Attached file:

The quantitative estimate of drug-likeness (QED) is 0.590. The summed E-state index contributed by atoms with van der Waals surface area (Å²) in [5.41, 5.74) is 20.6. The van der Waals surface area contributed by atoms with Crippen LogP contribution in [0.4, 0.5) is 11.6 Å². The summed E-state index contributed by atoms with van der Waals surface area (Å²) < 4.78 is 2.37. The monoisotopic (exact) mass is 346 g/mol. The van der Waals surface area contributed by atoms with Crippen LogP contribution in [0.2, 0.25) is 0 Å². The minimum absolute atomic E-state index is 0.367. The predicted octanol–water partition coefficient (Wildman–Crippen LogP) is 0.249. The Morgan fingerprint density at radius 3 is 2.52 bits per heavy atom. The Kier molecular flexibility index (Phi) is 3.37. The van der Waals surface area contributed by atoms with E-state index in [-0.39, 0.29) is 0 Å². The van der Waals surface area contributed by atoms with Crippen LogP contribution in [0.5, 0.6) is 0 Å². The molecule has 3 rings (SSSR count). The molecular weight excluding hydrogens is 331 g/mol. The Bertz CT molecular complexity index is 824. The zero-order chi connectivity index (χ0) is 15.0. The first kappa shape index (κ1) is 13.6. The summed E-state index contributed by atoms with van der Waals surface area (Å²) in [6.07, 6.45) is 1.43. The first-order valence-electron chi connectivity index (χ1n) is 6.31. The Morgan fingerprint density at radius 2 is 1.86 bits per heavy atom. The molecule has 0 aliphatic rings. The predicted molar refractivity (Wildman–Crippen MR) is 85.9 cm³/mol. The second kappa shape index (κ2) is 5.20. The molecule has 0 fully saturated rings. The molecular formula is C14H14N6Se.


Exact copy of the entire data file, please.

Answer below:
The quantitative estimate of drug-likeness (QED) is 0.590. The summed E-state index contributed by atoms with van der Waals surface area (Å²) in [5.41, 5.74) is 20.6. The van der Waals surface area contributed by atoms with Crippen LogP contribution in [0.4, 0.5) is 11.6 Å². The summed E-state index contributed by atoms with van der Waals surface area (Å²) < 4.78 is 2.37. The monoisotopic (exact) mass is 346 g/mol. The van der Waals surface area contributed by atoms with Crippen LogP contribution in [0.2, 0.25) is 0 Å². The minimum absolute atomic E-state index is 0.367. The predicted octanol–water partition coefficient (Wildman–Crippen LogP) is 0.249. The Morgan fingerprint density at radius 3 is 2.52 bits per heavy atom. The Kier molecular flexibility index (Phi) is 3.37. The van der Waals surface area contributed by atoms with E-state index in [-0.39, 0.29) is 0 Å². The van der Waals surface area contributed by atoms with Crippen LogP contribution in [0.5, 0.6) is 0 Å². The molecule has 3 rings (SSSR count). The molecular weight excluding hydrogens is 331 g/mol. The Bertz CT molecular complexity index is 824. The zero-order chi connectivity index (χ0) is 15.0. The first kappa shape index (κ1) is 13.6. The summed E-state index contributed by atoms with van der Waals surface area (Å²) in [6.07, 6.45) is 1.43. The first-order valence-electron chi connectivity index (χ1n) is 6.31. The Morgan fingerprint density at radius 2 is 1.86 bits per heavy atom. The molecule has 0 aliphatic rings. The predicted molar refractivity (Wildman–Crippen MR) is 85.9 cm³/mol. The second kappa shape index (κ2) is 5.20. The molecule has 0 fully saturated rings. The molecular formula is C14H14N6Se.